The House Budget Committee is planning to unveil a long-awaited budget resolution next week calling for a spending boost to the Pentagon alongside cuts to domestic programs, despite lingering disputes within the GOP conference.
House budget writers reached a tentative agreement this afternoon to move ahead with a resolution that would set spending levels at $511 billion for domestic programs and $621 billion for defense, two lawmakers confirmed. Compared to current law, that would amount to a $72 billion boost for defense and a $4 billion cut for domestic spending.
The budget resolution would also instruct GOP committees to cut $150 billion from mandatory programs over a decade. Those cuts, while not specified in the budget, would be intended to target anti-poverty programs, like food stamps and disability insurance, according to members.
“We’d like to mark up next week, next Wednesday,” senior member Rep. Tom Cole (R-Okla.) said, acknowledging the committee still has “a few i’s to dot and t’s to cross.”
The mandatory spending cuts — which, unlike the rest of the budget proposal, would actually become law — have been among the most controversial pieces of this year’s GOP budget. The cuts would be included as reconciliation instructions, alongside tax reform, which means the legislation could dodge the Senate’s filibuster.
Rep. Mark Sanford, who sits on the committee, said he was pushing right up until the end for members to aim for far more spending cuts.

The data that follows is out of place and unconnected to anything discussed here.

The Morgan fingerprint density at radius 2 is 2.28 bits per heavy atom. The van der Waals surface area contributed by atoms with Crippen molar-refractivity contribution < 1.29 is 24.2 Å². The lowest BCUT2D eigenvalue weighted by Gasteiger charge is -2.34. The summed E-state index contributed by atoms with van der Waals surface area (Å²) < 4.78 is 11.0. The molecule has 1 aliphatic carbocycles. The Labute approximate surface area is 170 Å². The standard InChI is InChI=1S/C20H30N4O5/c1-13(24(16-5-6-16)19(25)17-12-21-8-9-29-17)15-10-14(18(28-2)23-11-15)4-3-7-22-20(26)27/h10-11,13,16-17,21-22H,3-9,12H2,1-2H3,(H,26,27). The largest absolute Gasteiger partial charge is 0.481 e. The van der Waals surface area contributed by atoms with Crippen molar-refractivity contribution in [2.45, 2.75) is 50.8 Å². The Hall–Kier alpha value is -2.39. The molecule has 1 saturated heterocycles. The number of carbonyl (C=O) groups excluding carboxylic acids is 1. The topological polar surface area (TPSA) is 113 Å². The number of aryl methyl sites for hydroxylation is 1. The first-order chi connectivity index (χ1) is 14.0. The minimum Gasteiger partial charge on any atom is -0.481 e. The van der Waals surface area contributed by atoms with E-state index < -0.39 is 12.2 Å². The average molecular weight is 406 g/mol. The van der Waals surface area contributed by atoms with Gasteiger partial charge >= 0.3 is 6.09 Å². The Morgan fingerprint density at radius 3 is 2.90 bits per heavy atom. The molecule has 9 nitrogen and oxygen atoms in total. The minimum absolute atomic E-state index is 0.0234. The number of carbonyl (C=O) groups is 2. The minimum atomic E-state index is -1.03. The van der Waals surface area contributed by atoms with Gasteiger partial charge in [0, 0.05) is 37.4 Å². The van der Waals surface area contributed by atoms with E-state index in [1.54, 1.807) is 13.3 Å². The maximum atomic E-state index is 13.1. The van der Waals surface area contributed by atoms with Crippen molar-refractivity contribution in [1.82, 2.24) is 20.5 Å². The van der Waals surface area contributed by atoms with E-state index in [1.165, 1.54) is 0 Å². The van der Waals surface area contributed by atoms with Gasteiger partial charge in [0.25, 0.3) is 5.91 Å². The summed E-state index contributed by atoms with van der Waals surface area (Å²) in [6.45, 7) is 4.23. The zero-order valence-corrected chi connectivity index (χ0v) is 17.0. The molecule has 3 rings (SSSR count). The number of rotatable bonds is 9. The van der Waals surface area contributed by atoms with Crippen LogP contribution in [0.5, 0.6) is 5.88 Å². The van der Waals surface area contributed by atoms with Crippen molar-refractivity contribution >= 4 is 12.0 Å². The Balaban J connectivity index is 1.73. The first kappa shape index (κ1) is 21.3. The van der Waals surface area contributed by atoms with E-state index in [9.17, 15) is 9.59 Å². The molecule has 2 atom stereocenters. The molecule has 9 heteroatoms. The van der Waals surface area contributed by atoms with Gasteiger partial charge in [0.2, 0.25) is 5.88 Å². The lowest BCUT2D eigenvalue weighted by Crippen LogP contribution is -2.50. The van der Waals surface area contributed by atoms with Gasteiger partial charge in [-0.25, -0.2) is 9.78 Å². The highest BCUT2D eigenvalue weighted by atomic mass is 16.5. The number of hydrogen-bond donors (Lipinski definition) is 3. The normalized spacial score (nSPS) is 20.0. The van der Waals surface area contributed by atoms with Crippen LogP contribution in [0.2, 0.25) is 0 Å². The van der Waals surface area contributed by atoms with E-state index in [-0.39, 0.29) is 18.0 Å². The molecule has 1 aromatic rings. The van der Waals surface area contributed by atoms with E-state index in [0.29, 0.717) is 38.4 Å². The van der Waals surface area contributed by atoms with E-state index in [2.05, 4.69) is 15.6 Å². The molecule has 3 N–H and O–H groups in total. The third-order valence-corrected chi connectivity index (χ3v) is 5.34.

"Think about how small $150 billion over 10 years is," he told reporters after the meeting. "To say that we’re doing robust work in deficit reduction I don’t think is the case."
The defense spending comes in above the Trump administration’s proposal of $603 billion but falls short of the $640 billion members of the House Armed Services Committee demanded. Those lawmakers fought for the $640 billion spending levels in this morning’s House GOP conference meeting.
“It’s not everything the defense people want, but it’s certainly a substantial increase for them," Cole said. "If you’re a non-defense appropriator, you don’t like that cut, but it’s not an unreasonable cut."
House GOP leaders have not yet given the official approval, Cole added, though he said he believes they will sign.
A spokesman for the House Budget Committee said nothing has been finalized.